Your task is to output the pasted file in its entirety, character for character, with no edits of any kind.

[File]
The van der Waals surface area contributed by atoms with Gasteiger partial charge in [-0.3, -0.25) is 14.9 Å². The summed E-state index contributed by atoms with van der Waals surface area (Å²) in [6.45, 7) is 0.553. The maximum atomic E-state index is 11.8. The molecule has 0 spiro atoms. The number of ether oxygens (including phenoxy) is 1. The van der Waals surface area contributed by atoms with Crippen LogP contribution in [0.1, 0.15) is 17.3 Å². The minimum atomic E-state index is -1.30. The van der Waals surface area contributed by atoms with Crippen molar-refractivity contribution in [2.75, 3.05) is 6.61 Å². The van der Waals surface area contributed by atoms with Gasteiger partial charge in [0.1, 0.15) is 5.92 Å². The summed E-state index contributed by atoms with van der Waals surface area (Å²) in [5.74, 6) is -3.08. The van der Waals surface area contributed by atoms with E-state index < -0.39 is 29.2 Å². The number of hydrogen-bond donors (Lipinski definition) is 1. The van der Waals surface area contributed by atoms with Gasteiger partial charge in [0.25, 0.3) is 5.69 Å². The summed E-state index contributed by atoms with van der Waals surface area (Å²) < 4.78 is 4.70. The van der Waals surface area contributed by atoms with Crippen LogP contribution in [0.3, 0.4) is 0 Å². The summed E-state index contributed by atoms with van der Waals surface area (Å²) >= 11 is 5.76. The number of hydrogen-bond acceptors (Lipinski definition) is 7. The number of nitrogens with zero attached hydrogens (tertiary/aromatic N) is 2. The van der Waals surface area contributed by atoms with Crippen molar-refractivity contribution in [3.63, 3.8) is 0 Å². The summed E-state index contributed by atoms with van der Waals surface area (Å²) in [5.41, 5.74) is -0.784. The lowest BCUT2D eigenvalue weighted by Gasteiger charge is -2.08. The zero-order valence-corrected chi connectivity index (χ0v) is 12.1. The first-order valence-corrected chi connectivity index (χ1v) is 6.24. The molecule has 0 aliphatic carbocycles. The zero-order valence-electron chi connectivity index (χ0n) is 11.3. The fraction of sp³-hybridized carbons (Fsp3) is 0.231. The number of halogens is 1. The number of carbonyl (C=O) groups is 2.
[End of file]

The van der Waals surface area contributed by atoms with Gasteiger partial charge in [-0.3, -0.25) is 14.9 Å². The summed E-state index contributed by atoms with van der Waals surface area (Å²) in [6.45, 7) is 0.553. The maximum atomic E-state index is 11.8. The molecule has 0 spiro atoms. The number of ether oxygens (including phenoxy) is 1. The van der Waals surface area contributed by atoms with Crippen LogP contribution in [0.1, 0.15) is 17.3 Å². The minimum atomic E-state index is -1.30. The van der Waals surface area contributed by atoms with Crippen molar-refractivity contribution in [2.75, 3.05) is 6.61 Å². The van der Waals surface area contributed by atoms with Gasteiger partial charge in [0.1, 0.15) is 5.92 Å². The summed E-state index contributed by atoms with van der Waals surface area (Å²) in [5.74, 6) is -3.08. The van der Waals surface area contributed by atoms with E-state index < -0.39 is 29.2 Å². The number of hydrogen-bond donors (Lipinski definition) is 1. The van der Waals surface area contributed by atoms with Gasteiger partial charge in [0.25, 0.3) is 5.69 Å². The summed E-state index contributed by atoms with van der Waals surface area (Å²) < 4.78 is 4.70. The van der Waals surface area contributed by atoms with Crippen LogP contribution in [0.3, 0.4) is 0 Å². The summed E-state index contributed by atoms with van der Waals surface area (Å²) >= 11 is 5.76. The number of hydrogen-bond acceptors (Lipinski definition) is 7. The number of nitrogens with zero attached hydrogens (tertiary/aromatic N) is 2. The van der Waals surface area contributed by atoms with Crippen molar-refractivity contribution in [3.63, 3.8) is 0 Å². The summed E-state index contributed by atoms with van der Waals surface area (Å²) in [5.41, 5.74) is -0.784. The lowest BCUT2D eigenvalue weighted by Gasteiger charge is -2.08. The zero-order valence-corrected chi connectivity index (χ0v) is 12.1. The first-order valence-corrected chi connectivity index (χ1v) is 6.24. The molecule has 0 aliphatic carbocycles. The zero-order valence-electron chi connectivity index (χ0n) is 11.3. The fraction of sp³-hybridized carbons (Fsp3) is 0.231. The number of halogens is 1. The number of carbonyl (C=O) groups is 2.